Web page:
Perspective and Reaction

Why do so many liberals seem to overreact to events? Perhaps the basic difference in our worldviews hold the answer.

One of the many inherent benefits of conservatism is that, with an emphasis on heritage and tradition, a healthy respect for historical perspective comes automatically built in. Conservatives don’t overreact because we’re wired to play the long game. We base our lives on eternal verities and look for permanent solutions.

Progressive liberals, on the other hand, living in a state of constant flux dedicated only to the obvious here-and-now, have no such frame of reference. When all of world history is merely a monolithic march of one-dimensional oppression, then of course your more “enlightened” views make this era (and you yourself) the most important thing that has ever happened. Therefore, every trendy new issue becomes cosmically crucial.

Every loss becomes the most catastrophic tragedy ever, because as far as your values recognize, today’s event is the only thing that has ever even happened. All dissent becomes a profound personal insult, demanding retaliation of the highest order.

Their cultic obsession with their own myopia defines who they are, and cripples any chance they have of acting rationally in a civilized world.

Just once, I’d like to see a liberal react to an event with a nonchalant shrug and say, “Minor setback. Not a big deal.”

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The Weight of Time

I turned 39 years old last week. While a lot of people my age are freaking out about being 40 soon, I couldn’t be happier. I love getting older. Every year is better than the one before.

I like the feeling of memories, and the growing accumulated weight of experience that aging gives. Every adolescent seems to enjoy posing as a wise old sage, but to actually have those things that come only and naturally through the measured passing of many calendars…there’s a sense of being in harmony with life just by participating in so much more of it.

Remembering things that are only history to the younger people I work with–that’s a good feeling. It’s warm.

Having actual nostalgia for decades long since disappeared–that’s also its own special experience.

I like watching public figures I care about getting older with me over the years. I like seeing  those figures from earlier generations in their past work and realizing just how young they  truly were then.

It seems like all the most beautiful women, for example, are all about 40 now. I suspect that in another 20 years they’ll be the 60 year olds. That’s fine by me.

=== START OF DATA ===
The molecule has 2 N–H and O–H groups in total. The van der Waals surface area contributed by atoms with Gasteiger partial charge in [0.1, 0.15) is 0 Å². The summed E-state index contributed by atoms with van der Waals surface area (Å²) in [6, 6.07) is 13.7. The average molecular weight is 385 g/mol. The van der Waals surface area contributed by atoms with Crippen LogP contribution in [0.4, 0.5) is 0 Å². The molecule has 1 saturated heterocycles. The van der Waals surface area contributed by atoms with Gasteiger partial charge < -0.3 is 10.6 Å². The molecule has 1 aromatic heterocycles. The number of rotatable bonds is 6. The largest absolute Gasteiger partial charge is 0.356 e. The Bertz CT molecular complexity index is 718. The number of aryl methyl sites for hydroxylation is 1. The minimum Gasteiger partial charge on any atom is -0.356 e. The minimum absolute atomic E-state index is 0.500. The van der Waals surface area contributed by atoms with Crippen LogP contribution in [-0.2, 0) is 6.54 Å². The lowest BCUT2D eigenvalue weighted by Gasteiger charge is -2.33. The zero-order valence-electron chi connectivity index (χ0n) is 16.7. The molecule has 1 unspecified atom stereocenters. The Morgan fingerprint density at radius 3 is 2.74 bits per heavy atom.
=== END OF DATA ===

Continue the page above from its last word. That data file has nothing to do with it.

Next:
Aging is like a heavy cotton comforter. You can wrap it around you and feel its solid weight. Youth–that ephemeral idol of our society’s worship–is just a light, silky blanket by comparison. There’s no real substance. I like substance. I prefer the comforter.

I realize, too, that this pontificating is coming from someone who still isn’t really old yet, but that’s just it. I know that. I don’t dread it. Of course I don’t look forward to the aches and pains, the diminished physical capacity that aging brings, but the increased store of memory and experience makes even that worth it to me.

I can’t wait to be in my 40s. I’m sure that my 50s will be even better. Decades of joy are still ahead.

Death and Perspective

Reading Aeschylus’s play Agamemnon today, I was most touched by the portion where the clairvoyant Cassandra waxes poetic about her impending doom.  She says:

Why am I then so pitiful?  Why must I weep?

…I will go through with it.  I too will take my fate. 

I call as on the gates of death upon these gates

to pray only for this thing, that the stroke be true,

and that with no convulsion, with a rush of blood

in painless death, I may close up these eyes, and rest.  (1286-1294)

 

I’m not sure if such an attitude predicts Roman Stoicism or is simply fatalistic, but her frank courage in facing an imminent and ignominious death reminds me of a few of the prophets in the Book of Mormon, men who similarly looked down the barrel of immediate demise and never blinked.  Unlike Cassandra, though, their motivating characteristic is in no doubt: they trusted God implicitly and thus had no reservations about going full speed ahead on the errands to which He had appointed them.

Take three representative examples.  First, Abinadi.  As this lone, wild man confronted the court of wicked King Noah, a prisoner, surrounded by those who had chosen to hate him and set themselves against him, he withstood their taunts and tempts with nothing more than teaching and testimony.  At one point, he speaks the truth so boldly that he radiates holiness, stunning his would-be adversaries.  He remarks on this condition, their physical inability to reach out and kill him, but then says, “But I finish my message: and then it matters not whither I go, if it so be that I am saved” (Mosiah 13:9).  Before continuing his doctrinal dissertation, he then adds that what they do to him would be a type of how they themselves would die. 

Abinadi knew that he was being preserved by divine power, but he also knew that such protection was temporary, that it would only last until the mission was done.  If that had been me, I might have been tempted to draw out the lesson a little bit!  Abinadi, however, calmly and confidently finished his message, knowing full well that after he’d delivered it, the Lord would then let him suffer the death his listeners were so eager to mete out.  Did he resent that?  Was he afraid?  No.  As he’d said, being saved is all that matters. 

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